NEW YORK -- Red Sox officials plan to meet with Carl Crawford on Monday's off-day to determine the appropriate action for the outfielder's strained ulnar collateral ligament in his left elbow. While no medical tests are planned, the team wants to get a sense of whether or not the injury is getting better or worse in order to decide whether he can keep playing or if he will undergo season-ending Tommy John surgery.
"We thought we'd kind of circle up tomorrow, use the off-day, talk to him again and sort of look at all the available information again and just trying to work with him trying to figure out the right path for him and for us," general manager Ben Cherington said.
Crawford is hitting .283 with a .308 OBP, .487 slugging mark and .795 OPS in 30 games, not far off his career marks of .292/.332/.441/.774. Cherington said there's "no clear answer" to whether it's more valuable to keep Crawford in the lineup now, as the team tries to sustain its hopes of making a push to contend, or whether it makes more sense for him to undergo surgery now to minimize the amount of time he would miss next season. As such, the GM said that the decision should be made based on how Crawford is handling the injury, rather than on the team's place in the standings.
"I think [we've] got to focus mostly on what Carl needs, what's right for him. This is a real injury he's playing with, so we've got to take it seriously," Cherington said. "Personally, I think he's certainly been playing and playing through an injury in large part because the team is trying to win games and trying to stay in this thing. But when it comes to the decision, we've got to focus mostly on what's best for Carl.
"Our medical staff will work with Carl, our medical staff will make a recommendation, we'll make a decision," he continued. "I don't think these decisions -- rarely a medical decision's made unilaterally. The player needs to be involved and that's what'll happen in this case."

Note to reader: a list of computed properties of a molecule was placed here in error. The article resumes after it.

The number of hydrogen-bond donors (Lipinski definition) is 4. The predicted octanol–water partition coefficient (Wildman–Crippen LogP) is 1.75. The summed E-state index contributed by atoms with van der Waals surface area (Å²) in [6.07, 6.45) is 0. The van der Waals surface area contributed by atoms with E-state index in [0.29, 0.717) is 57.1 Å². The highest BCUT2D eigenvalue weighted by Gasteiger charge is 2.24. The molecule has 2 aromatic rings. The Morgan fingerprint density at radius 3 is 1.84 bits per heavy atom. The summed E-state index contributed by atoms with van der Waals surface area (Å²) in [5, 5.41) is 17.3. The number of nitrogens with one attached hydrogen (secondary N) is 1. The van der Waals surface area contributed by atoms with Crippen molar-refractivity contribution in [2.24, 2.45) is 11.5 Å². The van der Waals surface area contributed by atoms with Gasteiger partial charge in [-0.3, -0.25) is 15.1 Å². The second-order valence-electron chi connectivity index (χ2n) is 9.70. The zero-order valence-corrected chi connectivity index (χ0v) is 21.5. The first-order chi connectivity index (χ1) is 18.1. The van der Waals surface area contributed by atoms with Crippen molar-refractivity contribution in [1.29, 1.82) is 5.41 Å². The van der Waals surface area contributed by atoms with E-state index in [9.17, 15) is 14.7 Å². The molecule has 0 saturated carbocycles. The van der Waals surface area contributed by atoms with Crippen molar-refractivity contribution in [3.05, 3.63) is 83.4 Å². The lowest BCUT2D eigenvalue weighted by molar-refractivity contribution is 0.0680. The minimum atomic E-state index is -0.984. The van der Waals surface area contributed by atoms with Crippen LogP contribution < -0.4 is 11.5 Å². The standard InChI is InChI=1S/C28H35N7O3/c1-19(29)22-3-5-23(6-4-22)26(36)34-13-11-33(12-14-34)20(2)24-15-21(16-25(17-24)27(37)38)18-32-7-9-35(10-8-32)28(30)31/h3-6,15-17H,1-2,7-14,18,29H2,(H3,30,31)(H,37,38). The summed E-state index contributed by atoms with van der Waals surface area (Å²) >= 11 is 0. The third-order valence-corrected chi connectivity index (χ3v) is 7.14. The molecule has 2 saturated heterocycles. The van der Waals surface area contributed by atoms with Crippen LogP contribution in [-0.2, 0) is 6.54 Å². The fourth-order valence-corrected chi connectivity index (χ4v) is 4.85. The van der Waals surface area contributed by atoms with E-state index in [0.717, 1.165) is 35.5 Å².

Cherington said that Crawford has never given him a direct indication of whether he is feeling better or worse while playing with the elbow injury. If he is improving, then the likelihood that he could avoid surgery and pursue a course of playing through the injury before treating it without an operation would increase. But, given that Crawford is in the second year of a seven-year, $142 million deal, Cherington said that the focus is not merely on getting him through the rest of the year but on the 31-year-old's long-term health.
"He's got a UCL injury, it's pretty clear, everyone knows that and he's been playing on it. This is a long-term contract, he's here for a long time, so we've got to be sure that we're doing the right thing for him and ultimately for the team, too. This is not a short-term investment," Cherington said. "I think we were hopeful that and have been hopeful that we could avoid it. I think part of the reason to let him play -- and he wanted to give it a shot to play -- was just to see if there are times when a player can get out there even with an injury for whatever reason it doesn't affect them and they can play on it for a long time. Our hope, we're always hopeful to avoid surgery, that's always the first choice. So I think when we talked about it in the past our hope was that we can treat it conservatively. But we've known that surgery was a possibility if the symptoms didn't go away and he didn't feel like he could play at a high level for a long period of time."
Crawford repeatedly has mentioned the idea that the possibility of blowing out his elbow is omnipresent. That being the case, Cherington acknowledged that there's a possibility that there could be psychological benefit to having Crawford repair the ligament so that he does not have to live with uncertainty.
"We want all our players to go out on the field with a free mind and be able to just think about playing and reacting and not worrying about their health," Cherington said. "If it goes down that [surgery] road, I hope that’s the outcome."
Crawford declined comment prior to the game.
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